Music Matters: Katy Perry Manager Steve Jensen, Chrysalis Founder Terry Ellis Talk Importance of Touring, YouTube at Asia Summit

Courtesy Photo
Jasper Donat speaks at Music Matters conference in Singapore in 2015.

Music Matters, arguably the most influential music conference in Asia, and its performance wing Music Matters Live celebrated their tenth editions in Singapore last week, from May 20-23 at and around the Ritz-Carlton, Millenia Hotel in Singapore.

There were over 100 symposia featuring industry heavyweights including CAA superagent Emma Banks, Katy Perry's manager Steve Jensen, CEO of AEG Live Jay Marciano, Chrysalis Records founder Terry Ellis and retiring Warner Music Asia Pacific president Lachie Rutherford.

Music Matters Live saw 72 bands from 23 countries and territories perform 160 gigs over 4 days at 10 venues. The proceedings are put together by Branded under the All That Matters umbrella of events.

Jasper Donat, founder and CEO of Branded, notes the event is focused on examining the trends developing in Asia and the world for the evolving industry. "For our 10th year anniversary we wanted to raise the bar for the entertainment gateway to Asia and hammer in the agenda for the next decade. Aside from three full days of music we went behind the streams to look at the viewing habits of the millennial zeitgeist."

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Banks related how she started the London office of CAA about nine years ago with five employees, which has since grown to 78. "We thought the business was becoming more and more global, that all parts of artists' careers were more and more integrated and the opportunities that we can give them," Banks said, going on to underline the importance of video to artists. "More and more people around the world are discovering music through YouTube. If you can do something visually interesting you have a better shot."

Jensen commented on the Asian territory, through the lens of sheparding Katy Perry's massive career, saying that "it's important to come to Asia. It's important to know when to come and when not to come. You don't want to overdo it." He explained, "When we come back on the next tour we probably won't play all the same markets because you need to give them a breather. I think in Asia, and Australia's somewhat similar, you need to give more space between tours and more space between albums, but especially between tours."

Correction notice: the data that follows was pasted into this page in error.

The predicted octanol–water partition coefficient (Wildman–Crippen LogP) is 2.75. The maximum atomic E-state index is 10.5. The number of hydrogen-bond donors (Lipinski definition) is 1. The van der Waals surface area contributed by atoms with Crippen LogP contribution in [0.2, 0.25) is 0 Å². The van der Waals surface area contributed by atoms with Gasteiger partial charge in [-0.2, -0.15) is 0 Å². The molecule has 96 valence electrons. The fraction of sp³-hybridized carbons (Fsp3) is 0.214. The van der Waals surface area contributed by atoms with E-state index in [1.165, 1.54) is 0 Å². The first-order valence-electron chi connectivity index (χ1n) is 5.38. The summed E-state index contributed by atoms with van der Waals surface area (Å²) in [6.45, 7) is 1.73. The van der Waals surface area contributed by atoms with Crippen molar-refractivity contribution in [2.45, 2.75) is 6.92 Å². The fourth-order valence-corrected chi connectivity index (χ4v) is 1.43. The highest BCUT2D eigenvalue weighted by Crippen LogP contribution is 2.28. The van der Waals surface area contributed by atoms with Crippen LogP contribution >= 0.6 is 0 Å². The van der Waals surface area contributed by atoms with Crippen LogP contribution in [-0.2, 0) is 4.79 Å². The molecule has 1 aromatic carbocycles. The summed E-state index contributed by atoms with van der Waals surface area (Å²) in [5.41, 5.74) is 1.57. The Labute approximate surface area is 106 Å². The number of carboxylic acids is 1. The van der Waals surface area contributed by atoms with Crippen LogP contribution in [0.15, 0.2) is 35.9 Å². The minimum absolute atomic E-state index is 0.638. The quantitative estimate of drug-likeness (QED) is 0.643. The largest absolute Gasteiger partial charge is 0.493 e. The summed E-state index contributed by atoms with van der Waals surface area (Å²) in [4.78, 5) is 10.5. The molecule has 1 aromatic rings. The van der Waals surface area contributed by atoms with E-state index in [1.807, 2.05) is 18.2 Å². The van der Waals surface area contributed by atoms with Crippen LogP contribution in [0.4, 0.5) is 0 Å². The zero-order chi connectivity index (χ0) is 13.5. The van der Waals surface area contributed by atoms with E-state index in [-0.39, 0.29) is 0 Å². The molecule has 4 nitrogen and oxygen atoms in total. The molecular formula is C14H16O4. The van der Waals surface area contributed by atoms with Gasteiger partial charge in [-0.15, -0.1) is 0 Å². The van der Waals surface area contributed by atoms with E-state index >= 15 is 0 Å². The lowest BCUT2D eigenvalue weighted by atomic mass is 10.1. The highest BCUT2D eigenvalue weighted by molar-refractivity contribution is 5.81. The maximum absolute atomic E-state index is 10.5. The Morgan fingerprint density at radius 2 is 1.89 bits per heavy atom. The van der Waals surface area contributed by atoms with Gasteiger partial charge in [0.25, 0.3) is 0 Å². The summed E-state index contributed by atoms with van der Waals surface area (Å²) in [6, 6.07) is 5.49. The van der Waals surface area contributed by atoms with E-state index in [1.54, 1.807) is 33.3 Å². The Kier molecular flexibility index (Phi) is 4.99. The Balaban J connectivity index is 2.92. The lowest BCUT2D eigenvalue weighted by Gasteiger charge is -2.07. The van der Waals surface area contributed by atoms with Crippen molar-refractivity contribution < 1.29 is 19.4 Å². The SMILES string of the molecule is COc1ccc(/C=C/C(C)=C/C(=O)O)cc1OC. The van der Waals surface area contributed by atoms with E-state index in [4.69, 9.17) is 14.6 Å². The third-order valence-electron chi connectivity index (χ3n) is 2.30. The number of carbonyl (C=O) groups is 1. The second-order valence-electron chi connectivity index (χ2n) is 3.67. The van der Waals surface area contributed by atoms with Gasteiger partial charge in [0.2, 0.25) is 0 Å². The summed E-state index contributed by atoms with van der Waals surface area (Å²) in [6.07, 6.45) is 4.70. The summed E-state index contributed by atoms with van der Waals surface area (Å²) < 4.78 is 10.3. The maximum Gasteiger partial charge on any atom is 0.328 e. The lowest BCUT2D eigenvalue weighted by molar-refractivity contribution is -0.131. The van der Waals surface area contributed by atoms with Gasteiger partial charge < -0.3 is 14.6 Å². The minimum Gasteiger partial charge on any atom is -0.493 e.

Ellis, one of the founders of Chrysalis Records, recapped his company as the home for bands like Led Zeppelin, Jethro Tull, Blondie and Spandau Ballet. But the thrust of his talk criticized the big record labels and celebrated the new era of the industry. He noted that between 1985 and 2000 the record sales tripled and this led the industry to believe the music industry was the record industry. That was a crucial mistake according to Ellis. "The music business and the record business are quite separate." He noted the former is an evergreen pursuit concerned with musicians performing. Ellis continued saying that artists used to think that "getting that big record deal was essential. This put the record companies in a position of tremendous power. We began to see an almost master-servant relationship… which is incredibly unhealthy in a creative business." He summed up his upbeat talk saying, "Barriers to entry to the market have lowered…. Success is now dependent on efforts and talents of the musician rather than the efforts and talents of a record company guy."

Dovetailing with Ellis' emphasis on performing was Music Matters Live, which featured bands from Singapore, Korea, Taiwan, China, Vietnam and Indonesia, among others, as well as French and Australian showcases. Some of the standouts included the Singaporean singer-songwriter Gentle Bones (AKA Joel Tan), who recently signed with Universal Music and the Korean electronic dance act Idiotape. The trio blasted the main stage on Thursday night. 

Donat summed up the entire proceedings saying, "VIPs from brands, labels, promoters, publishers, talent managers, platforms, digital delivery channels and the like connected with gusto under one roof to learn, spin ideas, seek solutions and get deals done. Positive feedback and hangovers have both been extraordinary and we're already starting work for 2016."